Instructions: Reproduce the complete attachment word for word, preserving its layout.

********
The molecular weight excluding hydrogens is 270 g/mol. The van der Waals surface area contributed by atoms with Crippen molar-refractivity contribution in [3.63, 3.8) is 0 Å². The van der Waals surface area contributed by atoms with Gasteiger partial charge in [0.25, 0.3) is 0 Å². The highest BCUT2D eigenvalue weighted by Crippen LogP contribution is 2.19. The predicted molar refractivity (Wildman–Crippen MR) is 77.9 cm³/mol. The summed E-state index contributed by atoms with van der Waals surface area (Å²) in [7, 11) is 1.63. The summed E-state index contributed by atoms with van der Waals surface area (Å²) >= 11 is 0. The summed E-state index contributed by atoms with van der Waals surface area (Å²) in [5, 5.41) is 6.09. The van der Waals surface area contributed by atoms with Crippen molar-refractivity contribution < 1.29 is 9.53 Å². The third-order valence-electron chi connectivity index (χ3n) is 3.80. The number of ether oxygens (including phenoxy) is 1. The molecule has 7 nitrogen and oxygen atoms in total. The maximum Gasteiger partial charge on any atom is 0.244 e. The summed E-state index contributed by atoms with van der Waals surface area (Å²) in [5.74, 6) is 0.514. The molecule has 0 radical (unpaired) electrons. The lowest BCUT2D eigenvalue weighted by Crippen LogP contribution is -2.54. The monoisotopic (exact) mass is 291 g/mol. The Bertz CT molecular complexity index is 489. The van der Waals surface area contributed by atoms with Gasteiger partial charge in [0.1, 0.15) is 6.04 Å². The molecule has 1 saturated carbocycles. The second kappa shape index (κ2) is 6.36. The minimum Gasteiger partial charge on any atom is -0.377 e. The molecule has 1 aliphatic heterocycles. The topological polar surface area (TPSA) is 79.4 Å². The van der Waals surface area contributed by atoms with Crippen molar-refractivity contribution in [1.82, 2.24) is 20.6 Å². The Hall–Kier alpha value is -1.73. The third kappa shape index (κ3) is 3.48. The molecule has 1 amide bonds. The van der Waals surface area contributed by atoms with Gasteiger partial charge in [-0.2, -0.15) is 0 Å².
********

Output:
The molecular weight excluding hydrogens is 270 g/mol. The van der Waals surface area contributed by atoms with Crippen molar-refractivity contribution in [3.63, 3.8) is 0 Å². The van der Waals surface area contributed by atoms with Gasteiger partial charge in [0.25, 0.3) is 0 Å². The highest BCUT2D eigenvalue weighted by Crippen LogP contribution is 2.19. The predicted molar refractivity (Wildman–Crippen MR) is 77.9 cm³/mol. The summed E-state index contributed by atoms with van der Waals surface area (Å²) in [7, 11) is 1.63. The summed E-state index contributed by atoms with van der Waals surface area (Å²) >= 11 is 0. The summed E-state index contributed by atoms with van der Waals surface area (Å²) in [5, 5.41) is 6.09. The van der Waals surface area contributed by atoms with Crippen molar-refractivity contribution < 1.29 is 9.53 Å². The third-order valence-electron chi connectivity index (χ3n) is 3.80. The number of ether oxygens (including phenoxy) is 1. The molecule has 7 nitrogen and oxygen atoms in total. The maximum Gasteiger partial charge on any atom is 0.244 e. The summed E-state index contributed by atoms with van der Waals surface area (Å²) in [5.74, 6) is 0.514. The molecule has 0 radical (unpaired) electrons. The lowest BCUT2D eigenvalue weighted by Crippen LogP contribution is -2.54. The monoisotopic (exact) mass is 291 g/mol. The Bertz CT molecular complexity index is 489. The van der Waals surface area contributed by atoms with Gasteiger partial charge in [0.1, 0.15) is 6.04 Å². The molecule has 1 saturated carbocycles. The second kappa shape index (κ2) is 6.36. The minimum Gasteiger partial charge on any atom is -0.377 e. The molecule has 1 aliphatic heterocycles. The topological polar surface area (TPSA) is 79.4 Å². The van der Waals surface area contributed by atoms with Crippen molar-refractivity contribution in [1.82, 2.24) is 20.6 Å². The Hall–Kier alpha value is -1.73. The third kappa shape index (κ3) is 3.48. The molecule has 1 amide bonds. The van der Waals surface area contributed by atoms with Gasteiger partial charge in [-0.2, -0.15) is 0 Å².